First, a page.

AKA: My experience as a rescue shelter for abandoned wearables
For the past two weeks I have been testing two fitness tracking wristbands. I sent an email to my classmates looking for anyone who might be able to recommend or lend me one. I got a huge response very quickly. A lot of people bought or received a tracker that they quickly abandoned. Of the responses I got, only one person still used their tracker regularly.
I was able to acquire a Fitbit Charge HR and a Misfit Shine.
The Fitbit Charge HR (left) displays numbers, while the Misfit Shine (right) uses a more abstract display.
Fitbit Charge HR
Abandoned due to faulty charger.
The Charge HR has a screen for displaying exact numbers. It tells the time, the number of steps I've taken, my heart rate, the distance I have walked, the number of calories I have burned, and the number of flights of stairs I have climbed.
This band is enormous on my wrist. I have it on the smallest band setting. It would not be a problem since I like big watches, but the flat and rigid face of the band is taller than my wrist is wide, so the band bends awkwardly around it. I am not a big fan of the material. If it sits in one place on my arm for too long it begins to stick. I started taking it off while at night because it is uncomfortable to sleep in.
This band stays charged for several days, which is better than I remember from my last Fitbit. The band requires a proprietary charging cord. The owner of the band who let me borrow it stopped using it because his charger broke. He also said he didn't like that it didn't tell him the battery level. It doesn't indicate that the battery is low until it's almost too late. It could easily die before you got home to the charger.
I was interested in trying this band because it detects heart rate. I would like to try detecting the effect of knitting on heart rate.
In order to switch between data on the display, you must keep pressing the button on the side. I didn't realize this, so I would only press it once to see the time. I was only checking the numbers on the app. Luckily the owner, who let me borrow this band did eventually show me how to use it. I don't know why it wasn't intuitive to me.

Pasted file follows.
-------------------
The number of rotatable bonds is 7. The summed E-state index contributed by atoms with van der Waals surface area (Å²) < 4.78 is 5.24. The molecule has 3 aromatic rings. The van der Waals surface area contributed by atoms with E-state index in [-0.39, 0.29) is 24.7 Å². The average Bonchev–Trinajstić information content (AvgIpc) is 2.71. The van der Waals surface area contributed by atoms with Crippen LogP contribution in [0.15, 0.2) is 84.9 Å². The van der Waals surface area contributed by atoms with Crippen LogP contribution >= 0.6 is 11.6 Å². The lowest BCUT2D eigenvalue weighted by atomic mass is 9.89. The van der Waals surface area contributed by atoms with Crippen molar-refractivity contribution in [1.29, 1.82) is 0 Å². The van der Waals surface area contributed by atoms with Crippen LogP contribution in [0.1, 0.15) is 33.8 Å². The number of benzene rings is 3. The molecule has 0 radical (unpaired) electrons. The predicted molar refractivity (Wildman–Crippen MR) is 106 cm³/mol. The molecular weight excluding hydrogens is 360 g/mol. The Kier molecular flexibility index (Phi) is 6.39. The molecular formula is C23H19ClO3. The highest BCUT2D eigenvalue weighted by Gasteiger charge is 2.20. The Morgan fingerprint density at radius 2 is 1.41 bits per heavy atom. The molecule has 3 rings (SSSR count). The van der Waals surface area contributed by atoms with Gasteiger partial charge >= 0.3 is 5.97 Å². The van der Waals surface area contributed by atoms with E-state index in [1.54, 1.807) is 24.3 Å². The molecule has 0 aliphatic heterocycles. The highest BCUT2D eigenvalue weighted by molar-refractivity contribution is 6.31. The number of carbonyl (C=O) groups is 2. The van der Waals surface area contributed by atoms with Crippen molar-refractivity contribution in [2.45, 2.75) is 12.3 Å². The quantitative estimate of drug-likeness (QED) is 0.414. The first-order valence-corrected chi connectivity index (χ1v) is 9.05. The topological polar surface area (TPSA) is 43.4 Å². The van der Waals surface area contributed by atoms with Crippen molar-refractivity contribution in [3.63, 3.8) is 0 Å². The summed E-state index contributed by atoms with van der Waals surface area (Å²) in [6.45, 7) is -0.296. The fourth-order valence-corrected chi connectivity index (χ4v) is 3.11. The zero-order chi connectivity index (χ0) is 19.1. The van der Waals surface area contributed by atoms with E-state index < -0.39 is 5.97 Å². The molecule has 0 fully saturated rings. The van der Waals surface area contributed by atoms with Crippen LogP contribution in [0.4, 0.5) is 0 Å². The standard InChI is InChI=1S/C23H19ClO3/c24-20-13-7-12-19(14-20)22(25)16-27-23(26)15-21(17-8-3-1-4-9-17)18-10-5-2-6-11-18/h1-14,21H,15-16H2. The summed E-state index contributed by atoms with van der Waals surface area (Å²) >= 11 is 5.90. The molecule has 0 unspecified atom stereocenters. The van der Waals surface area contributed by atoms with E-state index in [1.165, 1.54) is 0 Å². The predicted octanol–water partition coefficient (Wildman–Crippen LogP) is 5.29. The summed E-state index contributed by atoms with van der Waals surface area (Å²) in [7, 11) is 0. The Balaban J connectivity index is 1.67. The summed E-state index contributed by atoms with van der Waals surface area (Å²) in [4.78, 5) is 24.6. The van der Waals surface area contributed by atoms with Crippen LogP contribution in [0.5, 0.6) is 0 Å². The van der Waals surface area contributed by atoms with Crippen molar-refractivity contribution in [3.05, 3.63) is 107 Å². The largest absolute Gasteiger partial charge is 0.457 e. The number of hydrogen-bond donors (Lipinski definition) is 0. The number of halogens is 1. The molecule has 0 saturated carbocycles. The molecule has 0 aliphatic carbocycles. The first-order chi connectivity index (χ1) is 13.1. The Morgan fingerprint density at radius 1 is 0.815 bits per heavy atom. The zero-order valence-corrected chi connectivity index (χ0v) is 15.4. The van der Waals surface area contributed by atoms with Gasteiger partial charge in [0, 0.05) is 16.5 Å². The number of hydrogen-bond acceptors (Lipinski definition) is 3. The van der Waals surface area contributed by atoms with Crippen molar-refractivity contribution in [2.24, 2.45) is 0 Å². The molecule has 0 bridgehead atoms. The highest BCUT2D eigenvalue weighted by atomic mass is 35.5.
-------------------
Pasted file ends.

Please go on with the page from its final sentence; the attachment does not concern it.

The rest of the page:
One really unexpected feature of this band is that it can detect when I lift my wrist to check the time. It automatically lights up.
Abandoned because it was an unwanted gift at the time I received it, it hadn't been synced in 76 weeks
The Misfit calculates my activity on a point system. I get to decide how many points I'd like to aim for, but the suggested amount for me is 1000 points. I will meet this goal by getting points for different levels of activity. The display lights up LEDs corresponding to what percentage I've earned. When I've reached my goal, the entire circle lights up.
The Shine also displays the time. It has 12 LEDs in a circle, one for each number on the clock. When the time displays, the 12, 3, 6, and 9 light up, then the hour hand, then the minute hand blinks. It was very strange when I first realized it was telling me the time, but I got used to it pretty quickly.
I really like that all the electronics and sensor are located the one disc. It can be removed and switched to different form factors. It came with another clasp that I could use to clip the device to my shirt, shoes, or pocket. I'm also not a big fan of silicone bands. I would think about buying a nicer band for long-term use.
There's actually no charging. The device runs on a 3 Volt coin cell battery. I'm not sure how convenient this would be for the average person, but I always have those batteries around for my wearable projects.
I actually started using the sleep tracker on this one because it's comfortable to wear to bed. It differentiates between restful and light sleep. I noticed that almost all my sleep was light after around 5am. This is when my street starts picking up traffic. Because of this realization I invested in a white noise machine for my bedroom. I hope to notice a change in my sleep patterns.
Overall I really like the experience. The point system allows me to focus on overall goals, instead of numbers. I like the display that shows me a rough percentage of my daily progress.
This relates to research I am doing for both my Wearable Tech Design class and my thesis. I am curious about the experience of quantifying my wellbeing and becoming more connected to my natural movement. The precision of the Charge was certainly insightful. I was able to watch my heartbeat drop while I knit, and to question the value of exact readings versus abstraction.
If these trackers can tell the difference between walking, running, swimming, and sleeping, there is no reason they could not detect knitting or weaving. We could encourage people to have dexterity fitness where they are encouraged to work with their hands and avoid wrist strain, especially from typing all day.